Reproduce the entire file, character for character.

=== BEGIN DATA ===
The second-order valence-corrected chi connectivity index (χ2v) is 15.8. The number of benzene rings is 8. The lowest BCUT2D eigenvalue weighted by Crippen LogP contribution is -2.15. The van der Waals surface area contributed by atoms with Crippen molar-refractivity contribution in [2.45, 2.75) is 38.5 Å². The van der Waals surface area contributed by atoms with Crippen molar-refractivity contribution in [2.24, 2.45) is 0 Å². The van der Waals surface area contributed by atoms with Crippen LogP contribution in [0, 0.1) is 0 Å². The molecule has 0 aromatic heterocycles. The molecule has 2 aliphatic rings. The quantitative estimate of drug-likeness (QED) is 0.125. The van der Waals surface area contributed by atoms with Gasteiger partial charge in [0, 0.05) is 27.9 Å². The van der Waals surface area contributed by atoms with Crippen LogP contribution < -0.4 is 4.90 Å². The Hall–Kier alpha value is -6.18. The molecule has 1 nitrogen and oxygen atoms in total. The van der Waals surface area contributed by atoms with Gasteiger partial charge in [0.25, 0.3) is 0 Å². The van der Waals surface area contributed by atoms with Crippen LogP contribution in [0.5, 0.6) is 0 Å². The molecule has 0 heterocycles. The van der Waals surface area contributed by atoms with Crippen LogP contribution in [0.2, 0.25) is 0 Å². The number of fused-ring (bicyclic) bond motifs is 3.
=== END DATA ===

The second-order valence-corrected chi connectivity index (χ2v) is 15.8. The number of benzene rings is 8. The lowest BCUT2D eigenvalue weighted by Crippen LogP contribution is -2.15. The van der Waals surface area contributed by atoms with Crippen molar-refractivity contribution in [2.45, 2.75) is 38.5 Å². The van der Waals surface area contributed by atoms with Crippen molar-refractivity contribution in [2.24, 2.45) is 0 Å². The van der Waals surface area contributed by atoms with Crippen LogP contribution in [0, 0.1) is 0 Å². The molecule has 0 aromatic heterocycles. The molecule has 2 aliphatic rings. The quantitative estimate of drug-likeness (QED) is 0.125. The van der Waals surface area contributed by atoms with Gasteiger partial charge in [0, 0.05) is 27.9 Å². The van der Waals surface area contributed by atoms with Crippen LogP contribution < -0.4 is 4.90 Å². The Hall–Kier alpha value is -6.18. The molecule has 1 nitrogen and oxygen atoms in total. The van der Waals surface area contributed by atoms with Gasteiger partial charge in [0.25, 0.3) is 0 Å². The van der Waals surface area contributed by atoms with Crippen LogP contribution in [0.5, 0.6) is 0 Å². The molecule has 0 heterocycles. The van der Waals surface area contributed by atoms with Crippen LogP contribution in [0.2, 0.25) is 0 Å². The number of fused-ring (bicyclic) bond motifs is 3.